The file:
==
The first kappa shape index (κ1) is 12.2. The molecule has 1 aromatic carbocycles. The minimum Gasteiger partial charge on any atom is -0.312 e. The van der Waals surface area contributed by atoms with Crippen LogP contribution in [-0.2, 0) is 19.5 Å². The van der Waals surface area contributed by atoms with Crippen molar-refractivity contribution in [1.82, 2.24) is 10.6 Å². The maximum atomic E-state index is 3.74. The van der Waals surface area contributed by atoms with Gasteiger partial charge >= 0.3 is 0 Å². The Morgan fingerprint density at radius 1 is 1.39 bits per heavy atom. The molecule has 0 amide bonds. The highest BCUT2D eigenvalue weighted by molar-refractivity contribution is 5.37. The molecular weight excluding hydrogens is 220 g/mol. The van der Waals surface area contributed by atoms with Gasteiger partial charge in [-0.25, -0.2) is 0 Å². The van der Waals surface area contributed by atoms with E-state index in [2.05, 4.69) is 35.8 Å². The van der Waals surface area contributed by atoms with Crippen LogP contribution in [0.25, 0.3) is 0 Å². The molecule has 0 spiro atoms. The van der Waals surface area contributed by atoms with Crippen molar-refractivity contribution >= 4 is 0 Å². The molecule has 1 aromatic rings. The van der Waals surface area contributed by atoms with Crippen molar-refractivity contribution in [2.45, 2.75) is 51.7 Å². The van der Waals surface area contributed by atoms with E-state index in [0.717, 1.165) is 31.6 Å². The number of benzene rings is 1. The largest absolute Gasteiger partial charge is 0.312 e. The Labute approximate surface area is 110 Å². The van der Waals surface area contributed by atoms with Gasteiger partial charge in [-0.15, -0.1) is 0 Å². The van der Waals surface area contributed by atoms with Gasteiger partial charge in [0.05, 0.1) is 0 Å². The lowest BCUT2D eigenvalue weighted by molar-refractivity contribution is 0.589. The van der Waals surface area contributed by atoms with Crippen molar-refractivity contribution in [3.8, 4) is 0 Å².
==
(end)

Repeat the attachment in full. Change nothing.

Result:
The first kappa shape index (κ1) is 12.2. The molecule has 1 aromatic carbocycles. The minimum Gasteiger partial charge on any atom is -0.312 e. The van der Waals surface area contributed by atoms with Crippen LogP contribution in [-0.2, 0) is 19.5 Å². The van der Waals surface area contributed by atoms with Crippen molar-refractivity contribution in [1.82, 2.24) is 10.6 Å². The maximum atomic E-state index is 3.74. The van der Waals surface area contributed by atoms with Gasteiger partial charge >= 0.3 is 0 Å². The Morgan fingerprint density at radius 1 is 1.39 bits per heavy atom. The molecule has 0 amide bonds. The highest BCUT2D eigenvalue weighted by molar-refractivity contribution is 5.37. The molecular weight excluding hydrogens is 220 g/mol. The van der Waals surface area contributed by atoms with Gasteiger partial charge in [-0.25, -0.2) is 0 Å². The van der Waals surface area contributed by atoms with E-state index in [2.05, 4.69) is 35.8 Å². The van der Waals surface area contributed by atoms with Crippen LogP contribution in [0.25, 0.3) is 0 Å². The molecule has 0 spiro atoms. The van der Waals surface area contributed by atoms with Crippen molar-refractivity contribution >= 4 is 0 Å². The molecule has 1 aromatic rings. The van der Waals surface area contributed by atoms with Crippen molar-refractivity contribution in [2.45, 2.75) is 51.7 Å². The van der Waals surface area contributed by atoms with E-state index in [0.717, 1.165) is 31.6 Å². The number of benzene rings is 1. The largest absolute Gasteiger partial charge is 0.312 e. The Labute approximate surface area is 110 Å². The van der Waals surface area contributed by atoms with Gasteiger partial charge in [-0.15, -0.1) is 0 Å². The van der Waals surface area contributed by atoms with Gasteiger partial charge in [0.05, 0.1) is 0 Å². The lowest BCUT2D eigenvalue weighted by molar-refractivity contribution is 0.589. The van der Waals surface area contributed by atoms with Crippen molar-refractivity contribution in [3.8, 4) is 0 Å².